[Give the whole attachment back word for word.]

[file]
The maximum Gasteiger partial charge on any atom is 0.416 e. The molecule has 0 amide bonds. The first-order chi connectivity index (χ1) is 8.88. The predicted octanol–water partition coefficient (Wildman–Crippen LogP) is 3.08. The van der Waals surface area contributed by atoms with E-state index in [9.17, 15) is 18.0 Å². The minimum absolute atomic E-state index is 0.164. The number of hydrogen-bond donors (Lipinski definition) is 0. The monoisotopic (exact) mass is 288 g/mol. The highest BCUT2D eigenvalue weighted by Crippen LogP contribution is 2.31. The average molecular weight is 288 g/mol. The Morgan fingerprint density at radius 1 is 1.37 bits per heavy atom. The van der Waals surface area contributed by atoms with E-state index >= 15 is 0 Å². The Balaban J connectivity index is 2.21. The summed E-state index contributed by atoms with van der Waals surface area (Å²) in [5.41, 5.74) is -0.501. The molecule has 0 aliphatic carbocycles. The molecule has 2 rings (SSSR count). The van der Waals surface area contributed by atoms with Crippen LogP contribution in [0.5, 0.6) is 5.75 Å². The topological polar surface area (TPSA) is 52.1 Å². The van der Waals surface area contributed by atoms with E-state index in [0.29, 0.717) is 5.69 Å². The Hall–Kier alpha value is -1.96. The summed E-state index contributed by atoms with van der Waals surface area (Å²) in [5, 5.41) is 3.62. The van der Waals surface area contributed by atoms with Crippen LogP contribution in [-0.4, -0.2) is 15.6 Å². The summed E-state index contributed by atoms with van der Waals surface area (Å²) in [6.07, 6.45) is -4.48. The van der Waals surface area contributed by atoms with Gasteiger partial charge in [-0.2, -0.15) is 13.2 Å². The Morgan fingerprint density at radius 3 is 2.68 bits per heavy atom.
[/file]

The maximum Gasteiger partial charge on any atom is 0.416 e. The molecule has 0 amide bonds. The first-order chi connectivity index (χ1) is 8.88. The predicted octanol–water partition coefficient (Wildman–Crippen LogP) is 3.08. The van der Waals surface area contributed by atoms with E-state index in [9.17, 15) is 18.0 Å². The minimum absolute atomic E-state index is 0.164. The number of hydrogen-bond donors (Lipinski definition) is 0. The monoisotopic (exact) mass is 288 g/mol. The highest BCUT2D eigenvalue weighted by Crippen LogP contribution is 2.31. The average molecular weight is 288 g/mol. The Morgan fingerprint density at radius 1 is 1.37 bits per heavy atom. The van der Waals surface area contributed by atoms with E-state index >= 15 is 0 Å². The Balaban J connectivity index is 2.21. The summed E-state index contributed by atoms with van der Waals surface area (Å²) in [5.41, 5.74) is -0.501. The molecule has 0 aliphatic carbocycles. The molecule has 2 rings (SSSR count). The van der Waals surface area contributed by atoms with Crippen LogP contribution in [0.5, 0.6) is 5.75 Å². The topological polar surface area (TPSA) is 52.1 Å². The van der Waals surface area contributed by atoms with E-state index in [0.29, 0.717) is 5.69 Å². The Hall–Kier alpha value is -1.96. The summed E-state index contributed by atoms with van der Waals surface area (Å²) in [5, 5.41) is 3.62. The van der Waals surface area contributed by atoms with Crippen LogP contribution in [-0.4, -0.2) is 15.6 Å². The summed E-state index contributed by atoms with van der Waals surface area (Å²) in [6.07, 6.45) is -4.48. The van der Waals surface area contributed by atoms with Gasteiger partial charge in [-0.2, -0.15) is 13.2 Å². The Morgan fingerprint density at radius 3 is 2.68 bits per heavy atom.